Statistics by the IRS show that between 60% and 90% of taxpayers do not file a gift tax return despite having engaged in a transaction requiring such a return. To nab the culprits, the IRS is using records obtained from third parties such as land records maintained in state and county offices to uncover intra-family land transfers for little or no consideration. Although land records at state governments are publicly available, the percentage of such suspected land transfers is relatively small compared to the humongous volume of other records. So the IRS has put the onus on state and local governments to provide it with the relevant records. Click here to read or watch more IRS Help resources.
In the event that state or local governments do not provide the necessary information to the IRS, the Inland Revenue Code expressly allows the IRS to petition for a John Doe summons “which does not identify the person with respect to whose liability the summons is issued.” In other words, the IRS can name John Doe as a defendant representing any and all taxpayers who have transferred land for little or no consideration.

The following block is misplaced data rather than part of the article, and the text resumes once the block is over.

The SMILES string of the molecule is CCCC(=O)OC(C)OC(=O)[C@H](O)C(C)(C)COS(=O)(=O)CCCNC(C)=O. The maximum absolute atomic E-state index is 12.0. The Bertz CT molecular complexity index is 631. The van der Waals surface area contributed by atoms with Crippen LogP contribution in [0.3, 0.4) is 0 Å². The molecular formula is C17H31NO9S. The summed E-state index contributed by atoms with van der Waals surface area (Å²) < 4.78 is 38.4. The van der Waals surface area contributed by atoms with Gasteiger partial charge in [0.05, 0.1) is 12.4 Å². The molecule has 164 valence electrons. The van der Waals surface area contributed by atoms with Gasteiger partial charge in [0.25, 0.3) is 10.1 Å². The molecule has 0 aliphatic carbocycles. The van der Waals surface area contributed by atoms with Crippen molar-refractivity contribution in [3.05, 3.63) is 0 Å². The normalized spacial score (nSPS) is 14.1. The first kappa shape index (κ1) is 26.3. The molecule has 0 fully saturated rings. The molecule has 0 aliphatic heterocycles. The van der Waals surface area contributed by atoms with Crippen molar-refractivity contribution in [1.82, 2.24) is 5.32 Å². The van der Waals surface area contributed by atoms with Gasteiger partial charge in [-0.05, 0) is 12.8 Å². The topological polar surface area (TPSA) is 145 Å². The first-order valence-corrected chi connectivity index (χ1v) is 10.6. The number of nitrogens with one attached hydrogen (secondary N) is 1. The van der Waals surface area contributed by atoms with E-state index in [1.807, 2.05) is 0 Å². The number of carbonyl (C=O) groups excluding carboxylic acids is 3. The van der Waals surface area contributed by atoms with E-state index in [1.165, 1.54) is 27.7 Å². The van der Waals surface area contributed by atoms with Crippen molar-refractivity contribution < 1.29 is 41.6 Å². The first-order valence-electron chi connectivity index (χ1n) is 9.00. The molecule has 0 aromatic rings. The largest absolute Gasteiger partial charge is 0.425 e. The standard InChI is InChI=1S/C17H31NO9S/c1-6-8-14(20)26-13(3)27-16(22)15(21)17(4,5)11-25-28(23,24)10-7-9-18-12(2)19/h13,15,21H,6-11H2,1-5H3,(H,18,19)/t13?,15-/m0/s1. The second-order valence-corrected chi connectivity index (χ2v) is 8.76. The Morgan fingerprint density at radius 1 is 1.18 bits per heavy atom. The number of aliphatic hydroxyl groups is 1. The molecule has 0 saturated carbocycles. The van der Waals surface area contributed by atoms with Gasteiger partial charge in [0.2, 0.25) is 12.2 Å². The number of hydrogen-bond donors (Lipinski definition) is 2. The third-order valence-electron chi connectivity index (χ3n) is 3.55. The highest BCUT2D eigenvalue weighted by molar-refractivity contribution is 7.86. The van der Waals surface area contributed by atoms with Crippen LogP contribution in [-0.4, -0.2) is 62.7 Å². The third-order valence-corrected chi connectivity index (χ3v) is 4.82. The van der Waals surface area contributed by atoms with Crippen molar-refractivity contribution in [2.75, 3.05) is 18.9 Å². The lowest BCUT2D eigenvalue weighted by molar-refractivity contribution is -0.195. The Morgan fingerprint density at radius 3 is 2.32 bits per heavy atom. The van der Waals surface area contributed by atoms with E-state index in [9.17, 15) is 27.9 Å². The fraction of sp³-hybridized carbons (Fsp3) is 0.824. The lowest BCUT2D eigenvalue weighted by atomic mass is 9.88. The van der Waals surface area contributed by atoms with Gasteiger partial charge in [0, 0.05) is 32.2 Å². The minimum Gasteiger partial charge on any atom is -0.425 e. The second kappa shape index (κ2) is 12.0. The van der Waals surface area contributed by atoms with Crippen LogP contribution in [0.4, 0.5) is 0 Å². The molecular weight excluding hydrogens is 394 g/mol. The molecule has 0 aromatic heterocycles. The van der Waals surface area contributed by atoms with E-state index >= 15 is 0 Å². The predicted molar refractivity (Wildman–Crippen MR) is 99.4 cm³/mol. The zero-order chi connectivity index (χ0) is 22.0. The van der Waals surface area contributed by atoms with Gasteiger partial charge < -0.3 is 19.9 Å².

However, in order to issue such a summons, the IRS must establish three things. Firstly, the summons relates to an investigation of an ascertainable group of people; secondly, there exists a reasonable basis for believing that the group of people may have failed to comply with the IR Code; and finally, the records sought are not readily available from other sources.
Although failing to file a gift tax return may have severe consequences, the reality is that the majority of examinations have not resulted in assessed tax or penalties. This is because the Inland Revenue Code bases the civil penalty amount on the amount of tax due so failure to file a gift tax return generally results in no penalty if no tax was due on the taxpayer’s gift.
But if the gift is large enough to trigger a gift tax and no gift tax return was filed, you should not wait it out hoping that the IRS will fail to assess the tax and penalties while the tax is still enforceable. This is because Section 6501 (c) (3) of the Inland Revenue Code gives the IRS an indefinite amount of time to assess the gift tax when you fail to file a return. Another action the IRS may take is to press criminal charges under Code Section 7203, although the agency has not often done so.